The forests of Patagonia could well be the backdrop for an adventure or mystery movie, with their nearly impenetrable forests, full of streams and wildlife, and the almost constant wind that rustles the branches in a constant swaying dance. To make things even a bit more magical, many of the forests are streaming with hanging lichen, Usnea barbata, popularly known as “old man’s beard”. This light colored lichen is an indicator plant for air purity; thus, the further away you go from civilization, the more abundant and dense grow the “beards” hanging from the trees.
In the forests of Villa Ortega, just one hour from Coyhaique, the old man’s beard grows in such abundance that it inspired a group of ingenious artisans to incorporate it as a raw material in their unique artistry; the creation of unique miniature gauchos and gauchas, scarecrows, witches, angels, birds and other tiny figurines that later grace the houses of visitors from all over the world. Their project started with a small group of local women who were looking for a hobby that would bring them closer, connect them with their natural environment, and provide them with an additional source of family income. The result has been the creation of Mi Taller Che, a social group and artisan workshop that has become well known throughout the region and the inspiration for a growing permaculture movement throughout the community.
Their workshop is located in one corner of the Plaza in Villa Ortega, next to a small community museum where you will find old farming tools, historic documents, coins and photographs and other artifacts of the pioneer era. You can visit the workshop and purchase a souvenir; however, we recommend that you opt to spend an afternoon with the women and men of the Taller so that you can participate in the entire process, an experience that the artisans are very willing to share each Thursday.
Members meet in the workshop on every Thursday afternoon to work, share knowledge and have a good time, and they are more than happy to welcome travelers who want to learn about the area and their art and buy their crafts. You can even accompany them to the forest to collect the old man’s beard and grasses used in their art and then work with them to learn the techniques for making your own special souvenir. Artisans in the workshop also work with raw felt to make figurines, clothing and jewelry. The non-woven wool comes from local sheep and is often stained using natural products, like scotch-broom and yerba mate, which provide green tones, and onions or calafate branches for the yellows.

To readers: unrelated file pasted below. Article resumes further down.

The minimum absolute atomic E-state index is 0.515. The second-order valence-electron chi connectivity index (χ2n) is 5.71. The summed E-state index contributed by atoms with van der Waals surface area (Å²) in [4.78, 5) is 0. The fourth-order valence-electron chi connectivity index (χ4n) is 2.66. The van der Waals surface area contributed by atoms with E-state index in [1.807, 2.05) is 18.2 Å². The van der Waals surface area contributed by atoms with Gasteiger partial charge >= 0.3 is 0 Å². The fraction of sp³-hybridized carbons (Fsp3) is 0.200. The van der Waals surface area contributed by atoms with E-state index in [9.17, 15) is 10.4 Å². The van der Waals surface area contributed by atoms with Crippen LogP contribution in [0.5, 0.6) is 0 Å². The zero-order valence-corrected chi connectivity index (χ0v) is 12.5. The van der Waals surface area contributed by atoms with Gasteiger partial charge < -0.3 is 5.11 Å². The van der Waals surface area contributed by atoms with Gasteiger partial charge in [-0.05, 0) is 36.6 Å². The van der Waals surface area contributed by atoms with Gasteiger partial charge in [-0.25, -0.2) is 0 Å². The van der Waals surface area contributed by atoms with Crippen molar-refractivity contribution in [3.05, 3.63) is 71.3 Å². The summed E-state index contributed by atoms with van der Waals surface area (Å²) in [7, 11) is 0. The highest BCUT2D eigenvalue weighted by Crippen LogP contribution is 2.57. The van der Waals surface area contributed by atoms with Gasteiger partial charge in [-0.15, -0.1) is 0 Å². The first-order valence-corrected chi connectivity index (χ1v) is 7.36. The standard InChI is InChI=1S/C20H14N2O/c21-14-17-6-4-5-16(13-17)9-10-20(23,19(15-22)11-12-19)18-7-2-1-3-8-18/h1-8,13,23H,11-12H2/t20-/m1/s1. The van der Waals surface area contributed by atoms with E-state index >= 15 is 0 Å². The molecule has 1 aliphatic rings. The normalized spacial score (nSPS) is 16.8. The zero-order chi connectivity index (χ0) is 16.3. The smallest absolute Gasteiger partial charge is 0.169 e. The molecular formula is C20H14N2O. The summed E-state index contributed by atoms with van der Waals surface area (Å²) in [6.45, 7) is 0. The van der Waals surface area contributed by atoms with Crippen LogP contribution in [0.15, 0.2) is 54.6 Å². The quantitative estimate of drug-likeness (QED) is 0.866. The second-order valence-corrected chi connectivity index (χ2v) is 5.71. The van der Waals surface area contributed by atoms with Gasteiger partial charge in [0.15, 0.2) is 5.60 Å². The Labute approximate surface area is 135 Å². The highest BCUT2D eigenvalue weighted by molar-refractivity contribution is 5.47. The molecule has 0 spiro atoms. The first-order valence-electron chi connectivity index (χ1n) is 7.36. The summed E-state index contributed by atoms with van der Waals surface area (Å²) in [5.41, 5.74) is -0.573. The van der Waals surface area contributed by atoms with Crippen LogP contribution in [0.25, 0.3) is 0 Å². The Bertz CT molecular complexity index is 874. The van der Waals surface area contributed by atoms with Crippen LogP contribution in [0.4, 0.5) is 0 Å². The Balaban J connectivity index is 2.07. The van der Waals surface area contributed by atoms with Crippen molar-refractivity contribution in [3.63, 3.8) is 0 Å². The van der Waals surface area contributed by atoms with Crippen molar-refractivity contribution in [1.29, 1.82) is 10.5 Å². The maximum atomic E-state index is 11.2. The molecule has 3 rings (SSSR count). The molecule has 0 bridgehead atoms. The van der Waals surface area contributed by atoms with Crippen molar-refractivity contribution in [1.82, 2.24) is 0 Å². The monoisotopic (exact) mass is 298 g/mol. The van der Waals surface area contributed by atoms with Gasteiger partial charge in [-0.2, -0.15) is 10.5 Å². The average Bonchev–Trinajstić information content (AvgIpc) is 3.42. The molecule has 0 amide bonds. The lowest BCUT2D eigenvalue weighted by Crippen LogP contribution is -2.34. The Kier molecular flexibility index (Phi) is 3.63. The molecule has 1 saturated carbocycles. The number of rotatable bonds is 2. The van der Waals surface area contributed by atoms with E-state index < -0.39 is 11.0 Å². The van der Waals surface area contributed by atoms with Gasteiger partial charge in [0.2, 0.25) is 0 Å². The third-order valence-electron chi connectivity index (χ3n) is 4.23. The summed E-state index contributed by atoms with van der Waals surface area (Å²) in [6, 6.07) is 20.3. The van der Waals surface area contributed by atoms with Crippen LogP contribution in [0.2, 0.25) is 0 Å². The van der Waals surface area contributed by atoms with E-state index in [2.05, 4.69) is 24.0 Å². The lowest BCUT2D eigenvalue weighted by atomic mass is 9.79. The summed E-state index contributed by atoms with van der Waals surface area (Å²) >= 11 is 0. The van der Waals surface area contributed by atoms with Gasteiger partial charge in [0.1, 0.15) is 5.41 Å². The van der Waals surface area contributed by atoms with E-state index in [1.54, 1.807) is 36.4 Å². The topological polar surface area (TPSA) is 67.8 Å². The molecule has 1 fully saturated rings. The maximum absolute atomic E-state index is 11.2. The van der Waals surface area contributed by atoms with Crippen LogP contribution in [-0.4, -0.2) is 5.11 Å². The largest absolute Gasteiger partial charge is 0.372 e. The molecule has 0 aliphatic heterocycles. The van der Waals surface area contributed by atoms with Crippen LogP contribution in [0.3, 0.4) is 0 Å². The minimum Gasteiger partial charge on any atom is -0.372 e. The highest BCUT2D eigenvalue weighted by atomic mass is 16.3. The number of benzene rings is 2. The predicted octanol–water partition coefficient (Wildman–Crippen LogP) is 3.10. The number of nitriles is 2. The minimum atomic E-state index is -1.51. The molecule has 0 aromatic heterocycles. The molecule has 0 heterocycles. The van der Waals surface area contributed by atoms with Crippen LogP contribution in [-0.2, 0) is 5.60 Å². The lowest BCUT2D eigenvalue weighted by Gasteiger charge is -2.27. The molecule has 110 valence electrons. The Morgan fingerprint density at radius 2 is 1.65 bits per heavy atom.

Crafts are only one of the ways in which Villa Ortegans are defining a sustainable future for their tiny community. For several years now, community members have been developing a growing number of projects and initiatives related with permaculture and fair trade. As you walk around town, you’ll likely notice a unique house built of mud and recycled materials, surrounded by gardens and edible landscapes. Don’t hesitate to visit the owners of this house, Jorge Águila and Marcela Agüero. Marcela is the president of Mi Taller Che and Jorge is an artist who works with recycled woods to build sculptures and drums. They will be glad to show you the techniques for water and energy savings that they have implemented in their home and tell you about the minga-style (volunteers working together), approach to community revitalization and development taking place in their community. You can see examples of this growing movement in the mosaic murals and interesting tree-house at the local school; all developed with community volunteers. You can also speak with them about volunteer possibilities that would provide the opportunity to stay a bit longer and learn about permaculture construction, philosophies and techniques.